At every firehouse in Indianapolis, Black, White, Hispanic, and Asian firefighters report to duty 365 days a year eager to serve and protect the most valuable customers, our citizens. Firefighters report to duty with the courage to risk injury or death fighting fires or to save a life in a myriad of emergency medical situations.
Indianapolis Firefighters work together utilizing the best fire fighting equipment which includes; the latest protective clothing, technologically advanced pumpers that can push out over 2500 gallons of water per minute and aerial ladders that can extend over 105 feet into the sky. The Indianapolis firefighters of today are trained to mitigate situations involving below ground rescue, high angle rope rescue, hazardous materials and water rescue. However, a look back into history reveals to us that it was not always this way.
Currently, the Indianapolis Fire Department has 1182 sworn firefighters in suppression and administration. Black firefighters represent 15% of the fire fighting family (167 men and 8 women) and White firefighters represent 83% (942 men and 43 women). There are 14 Hispanic firefighters and 5 Asian firefighters. Firefighters from 44 fire stations have 78 different choices of rescue disciplines within which they are able to display their skills. However, at one time in the not too distant past, Black firefighters only had one choice.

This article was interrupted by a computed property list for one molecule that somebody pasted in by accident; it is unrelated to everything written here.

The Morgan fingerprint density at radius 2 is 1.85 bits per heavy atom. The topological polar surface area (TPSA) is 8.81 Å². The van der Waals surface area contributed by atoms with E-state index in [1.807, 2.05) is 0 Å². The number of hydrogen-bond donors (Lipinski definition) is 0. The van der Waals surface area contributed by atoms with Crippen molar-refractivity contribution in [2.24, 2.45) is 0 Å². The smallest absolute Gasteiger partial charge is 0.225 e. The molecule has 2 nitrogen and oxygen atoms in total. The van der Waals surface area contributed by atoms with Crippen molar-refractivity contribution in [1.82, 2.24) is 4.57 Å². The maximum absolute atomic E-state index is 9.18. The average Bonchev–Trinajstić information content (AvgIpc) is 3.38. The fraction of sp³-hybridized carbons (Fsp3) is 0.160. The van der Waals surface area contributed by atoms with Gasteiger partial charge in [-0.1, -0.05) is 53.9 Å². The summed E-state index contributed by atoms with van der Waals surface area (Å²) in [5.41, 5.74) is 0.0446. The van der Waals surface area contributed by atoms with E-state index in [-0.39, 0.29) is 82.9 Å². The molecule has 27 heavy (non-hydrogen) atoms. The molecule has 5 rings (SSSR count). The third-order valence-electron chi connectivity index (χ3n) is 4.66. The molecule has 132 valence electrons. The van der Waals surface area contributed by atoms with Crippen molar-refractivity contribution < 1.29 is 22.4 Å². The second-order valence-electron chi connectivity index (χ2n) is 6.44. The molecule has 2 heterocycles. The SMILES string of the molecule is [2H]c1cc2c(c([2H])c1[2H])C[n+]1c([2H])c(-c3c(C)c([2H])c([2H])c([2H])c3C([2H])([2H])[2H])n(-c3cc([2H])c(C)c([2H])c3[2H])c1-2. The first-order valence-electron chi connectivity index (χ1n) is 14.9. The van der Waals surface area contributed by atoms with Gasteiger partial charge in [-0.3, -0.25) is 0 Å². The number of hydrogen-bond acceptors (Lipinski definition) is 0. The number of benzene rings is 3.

Some people would prefer that we not look back and explore the past, but how can we understand where we are today if we do not know where we came from. How can we excel if we do not understand the trials and tribulations that our fellow firefighters endured so that all firefighters could enjoy the flexibility and strong relationships that exist today?
Author Randle Robinson, in his book "The Debt", challenges Americans to look back and question what happened in the era following the Civil Rights Movements of the 1960's. We must ask, what happened before the Middle Passage, the Jamestown landing in August of 1619 and even before the arrival of the Mayflower, which landed with African slaves in its hold. We ask these questions, so that the modern citizen can remember and understand the ancient traditions that make Black people proud of who we are.
Many people ask, "Why do we have to separate ourselves with a Black History Month and why do we need to have a Black Firefighters Association"? There are many valid answers to these questions. First, Americans have often been misinformed about the Negro (read W.E.B. Dubois Biography of a Race). This has occurred since the beginning of our rich American heritage when Black accomplishments have been downplayed, ideas and inventions were stolen and blacks were continually left out of American history. Furthermore, many negative images flow through the television and on news reports.
Inscribed on the National Archives building in Washington D. C. are the words "The Heritage of the Past is the Seed that Brings Forth the Harvest of the Future." The International Black Professional Fire Fighters Association wants to keep on the minds of Black firefighters that "All We are… We Owe" to the ones that came before us.